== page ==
By Halimah Olamide
Inside Ogun’s Abandoned 32 Kilometre Road Where Owners of Demolished Properties, Businesses Have Become Helpless, Hapless
Three decades after it was first conceived, the 32-kilometre Sango-Agbado-Akute-Alagbole-Berger road means excruciating pains for property owners, with the government itself undecided about how best to carry the burden of a route that has thrown people into life-threatening hardship.
Residents, property and business owners of the entire stretch of Ota-Agbado-Olambe-Akute-Alagbole Road in Ogun state recount their losses, as they never envisaged their properties and sources of livelihood would be taken away from them.
Seventy-years old Elder Abdulrauf Fatunibi, the immediate past chairman of the Ogunlowo-Alagbole community and a landlord, while speaking with the NPO Reports, recalled the sad moment when his building, which had 14 rooms and mainly put out for rent as shops, were bulldozed.
Narrating on the verge of shedding tears, Fatunibi said that in 2016, government officials initially came, claiming they wanted to work on the roads.
But it was suspended, and then they later came again in 2017, marked buildings and gave them a notice of demolition.
However, just three days after they were notified of the demolition, the exercise began with Fatunibi’s building affected.
This plunged him into emotional instability, depression and frustration.
He recalled how he was assisted and consoled by a neighbour who accommodated him for a period till he could find his feet again as he said he almost committed suicide.
He further told the NPO Reports, “My building was demolished! Fourteen rooms! We didn’t get a dime from the government.
“We protested, all to no avail.
“They told all of us that were affected to come to Abeokuta, but we didn’t get anything afterwards.”
The NPO Reports, however discovered in the course of this report that many buildings had indeed been demolished in the same manner under the administration of Governor Ibikunle Amosun, with the road project abandoned for years.
There are many others, like Fatunibi, who have been plunged into the same heart-wrenching experiences of financial instability, agony, depression and despair.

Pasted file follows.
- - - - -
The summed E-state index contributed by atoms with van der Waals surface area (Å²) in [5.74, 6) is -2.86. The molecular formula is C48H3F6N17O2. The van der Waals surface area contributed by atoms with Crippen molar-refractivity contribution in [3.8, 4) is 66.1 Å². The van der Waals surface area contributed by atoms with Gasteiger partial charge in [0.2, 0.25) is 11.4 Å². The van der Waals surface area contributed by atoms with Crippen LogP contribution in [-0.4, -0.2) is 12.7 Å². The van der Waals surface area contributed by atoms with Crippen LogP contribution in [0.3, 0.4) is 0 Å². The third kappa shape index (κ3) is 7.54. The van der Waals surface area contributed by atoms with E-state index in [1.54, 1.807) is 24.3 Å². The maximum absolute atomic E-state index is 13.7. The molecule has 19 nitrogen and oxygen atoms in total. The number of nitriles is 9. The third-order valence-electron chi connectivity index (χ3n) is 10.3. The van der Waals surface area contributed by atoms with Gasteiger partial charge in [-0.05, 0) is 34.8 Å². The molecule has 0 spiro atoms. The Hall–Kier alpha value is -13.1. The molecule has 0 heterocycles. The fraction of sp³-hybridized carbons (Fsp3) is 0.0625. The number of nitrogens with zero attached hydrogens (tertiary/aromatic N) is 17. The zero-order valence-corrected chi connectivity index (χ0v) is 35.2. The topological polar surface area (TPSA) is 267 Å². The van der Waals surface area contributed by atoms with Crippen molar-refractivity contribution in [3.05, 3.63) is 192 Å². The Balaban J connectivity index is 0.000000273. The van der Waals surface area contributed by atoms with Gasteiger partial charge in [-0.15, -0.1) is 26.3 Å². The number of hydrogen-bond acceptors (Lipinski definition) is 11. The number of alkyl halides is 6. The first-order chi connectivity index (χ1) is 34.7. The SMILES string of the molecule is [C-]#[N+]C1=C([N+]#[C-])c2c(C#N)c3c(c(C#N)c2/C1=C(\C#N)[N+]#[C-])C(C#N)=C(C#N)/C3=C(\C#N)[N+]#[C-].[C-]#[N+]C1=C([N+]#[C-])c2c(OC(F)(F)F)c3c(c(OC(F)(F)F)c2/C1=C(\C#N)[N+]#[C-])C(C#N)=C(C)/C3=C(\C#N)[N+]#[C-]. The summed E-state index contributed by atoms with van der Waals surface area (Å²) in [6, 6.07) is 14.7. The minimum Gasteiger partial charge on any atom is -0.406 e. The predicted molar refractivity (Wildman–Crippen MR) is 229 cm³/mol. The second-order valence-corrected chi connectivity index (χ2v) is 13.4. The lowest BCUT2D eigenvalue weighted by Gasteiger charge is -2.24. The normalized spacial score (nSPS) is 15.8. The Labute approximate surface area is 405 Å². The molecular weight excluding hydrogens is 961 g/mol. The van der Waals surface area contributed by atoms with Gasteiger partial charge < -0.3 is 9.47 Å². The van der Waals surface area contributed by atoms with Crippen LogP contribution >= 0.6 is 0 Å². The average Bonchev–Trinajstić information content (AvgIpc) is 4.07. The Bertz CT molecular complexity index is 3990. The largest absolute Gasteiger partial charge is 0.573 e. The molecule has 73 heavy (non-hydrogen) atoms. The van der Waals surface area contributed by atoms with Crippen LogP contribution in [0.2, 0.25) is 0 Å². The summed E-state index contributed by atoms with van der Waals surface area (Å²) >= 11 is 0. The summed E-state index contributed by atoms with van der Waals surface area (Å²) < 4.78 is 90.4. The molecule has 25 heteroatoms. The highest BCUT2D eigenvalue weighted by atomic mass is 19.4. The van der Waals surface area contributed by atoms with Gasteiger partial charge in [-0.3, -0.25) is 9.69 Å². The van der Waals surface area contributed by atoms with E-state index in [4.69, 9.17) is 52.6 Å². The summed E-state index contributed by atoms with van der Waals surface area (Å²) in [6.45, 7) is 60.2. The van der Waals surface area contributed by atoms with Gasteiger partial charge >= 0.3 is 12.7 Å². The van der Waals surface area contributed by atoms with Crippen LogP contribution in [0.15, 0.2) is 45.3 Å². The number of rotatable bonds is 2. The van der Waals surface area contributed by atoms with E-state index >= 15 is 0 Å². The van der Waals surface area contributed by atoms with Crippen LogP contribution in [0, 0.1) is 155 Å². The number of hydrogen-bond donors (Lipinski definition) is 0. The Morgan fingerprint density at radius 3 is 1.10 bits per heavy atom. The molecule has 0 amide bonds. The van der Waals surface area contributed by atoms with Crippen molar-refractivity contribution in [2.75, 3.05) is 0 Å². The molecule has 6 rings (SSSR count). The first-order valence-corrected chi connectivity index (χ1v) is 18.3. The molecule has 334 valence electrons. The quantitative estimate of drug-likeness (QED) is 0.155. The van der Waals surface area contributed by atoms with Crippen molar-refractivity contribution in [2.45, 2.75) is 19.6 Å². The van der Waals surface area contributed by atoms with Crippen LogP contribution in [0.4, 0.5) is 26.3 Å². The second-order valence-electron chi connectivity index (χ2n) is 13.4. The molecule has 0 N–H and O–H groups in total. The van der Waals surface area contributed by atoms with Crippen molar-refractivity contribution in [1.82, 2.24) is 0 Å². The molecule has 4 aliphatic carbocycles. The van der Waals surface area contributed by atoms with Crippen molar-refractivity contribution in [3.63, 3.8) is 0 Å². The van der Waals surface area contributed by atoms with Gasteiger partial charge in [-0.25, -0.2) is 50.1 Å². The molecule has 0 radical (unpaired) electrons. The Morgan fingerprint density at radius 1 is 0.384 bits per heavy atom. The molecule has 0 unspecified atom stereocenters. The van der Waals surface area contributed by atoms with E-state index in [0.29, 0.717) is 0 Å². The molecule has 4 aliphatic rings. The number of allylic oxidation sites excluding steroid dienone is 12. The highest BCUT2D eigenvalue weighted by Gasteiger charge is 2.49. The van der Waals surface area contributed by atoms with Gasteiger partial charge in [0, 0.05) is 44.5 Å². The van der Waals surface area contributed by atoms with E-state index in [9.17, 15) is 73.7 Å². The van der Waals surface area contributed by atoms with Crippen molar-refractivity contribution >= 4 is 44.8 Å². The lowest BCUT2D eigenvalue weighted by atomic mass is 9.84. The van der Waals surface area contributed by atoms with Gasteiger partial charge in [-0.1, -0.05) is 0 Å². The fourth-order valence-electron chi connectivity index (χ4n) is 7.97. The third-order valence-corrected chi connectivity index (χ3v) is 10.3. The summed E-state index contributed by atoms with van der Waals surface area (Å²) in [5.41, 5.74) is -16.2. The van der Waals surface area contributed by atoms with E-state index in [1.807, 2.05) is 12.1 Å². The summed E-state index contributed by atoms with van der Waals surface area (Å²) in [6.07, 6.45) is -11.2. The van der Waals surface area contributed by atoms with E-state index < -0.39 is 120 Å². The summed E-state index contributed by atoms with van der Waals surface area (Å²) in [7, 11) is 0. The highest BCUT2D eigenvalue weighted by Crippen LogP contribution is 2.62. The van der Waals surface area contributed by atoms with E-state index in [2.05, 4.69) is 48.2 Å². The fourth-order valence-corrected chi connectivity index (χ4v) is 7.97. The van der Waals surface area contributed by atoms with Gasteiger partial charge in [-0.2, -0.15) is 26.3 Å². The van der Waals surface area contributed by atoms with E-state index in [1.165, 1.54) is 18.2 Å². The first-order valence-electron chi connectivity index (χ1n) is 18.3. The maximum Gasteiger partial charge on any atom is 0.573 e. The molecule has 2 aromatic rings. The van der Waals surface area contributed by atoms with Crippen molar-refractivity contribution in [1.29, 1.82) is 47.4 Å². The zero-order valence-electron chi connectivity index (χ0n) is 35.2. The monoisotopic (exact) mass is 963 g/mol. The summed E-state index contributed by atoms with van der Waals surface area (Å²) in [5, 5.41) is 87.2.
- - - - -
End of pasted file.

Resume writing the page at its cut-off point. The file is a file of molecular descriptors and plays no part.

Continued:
Another resident (who however, preferred not to be named), further took the NPO Reports down his own journey of the loss.
He confirmed the demolition, explaining that he also had four shops which were all affected by the demolition. However, he said that they were instructed to fill out forms for compensation, stating the amount they wanted but were still not compensated after the struggles.
With teary eyes and a trembling voice, he narrated that since he retired from his job in November 2016, he has not had any other means of livelihood aside the money his wife makes from the wares she sells to people in the neighborhood.
He stated that he used to receive rent on his four shops before the demolition, but after the buildings were brought down, he had to use the rent of three years to reconstruct another shop, moving it backwards, for the tenants who were occupying his building at the time. He has not collected any more money from the tenants ever since.
Apart from the pangs of losses, many residents are burdened by the environmental challenges the mass demolition has brought upon them.
“It gets dusty during the dry season, and the roads become slippery during raining season. During both seasons, life is miserable,” he said
Despite all efforts and struggles to secure their compensation for lost properties, all have proved abortive, the CDA Chairman, Bisi Badejo, confirmed this to the NPO Reports.
He explained that they have not gone to meet the present administration officials of Governor Dapo Abiodun to push for the compensation. Their reason for this is that it was not his administration that commenced the demolition and left it halfway.
He said that part of the innumerable losses since the loss of their properties is that the sizes of their lands have reduced; sources of livelihood have been lost, and the values of the buildings have drastically gone down.
Death of Businesses
Business owners in the community are not left out in the pains. Since the demolition of many structures alleged to be standing on the right of way for the road expansion, many schools, hotels, event halls, and mini-shopping complexes have been affected.
A shop owner who gave his name as Sikiru Hamed in the Lambe area of Ogun state narrated how his building materials business was affected.
He said in 2016, when the demolition exercise began, it started with a zeal that suggested that the road expansion project would come onstream immediately. There were high expectations.
“Many of us were initially convinced that the pains of moving our businesses inward for a better road would eventually create a better environment that would enhance our businesses.
“Sadly, that has not happened. Rather, our businesses have suffered and there are no signs that there is an end to all these,” Hamed said.
“The roads are bad, and it’s affecting businesses. People cannot ply the road to come and buy especially now that it’s rainy season, customers are not coming,” said Mr. Gbenga Ajetumobi, a tricycle rider, who also had a lot to share with the NPO Reports on the sufferings of the people.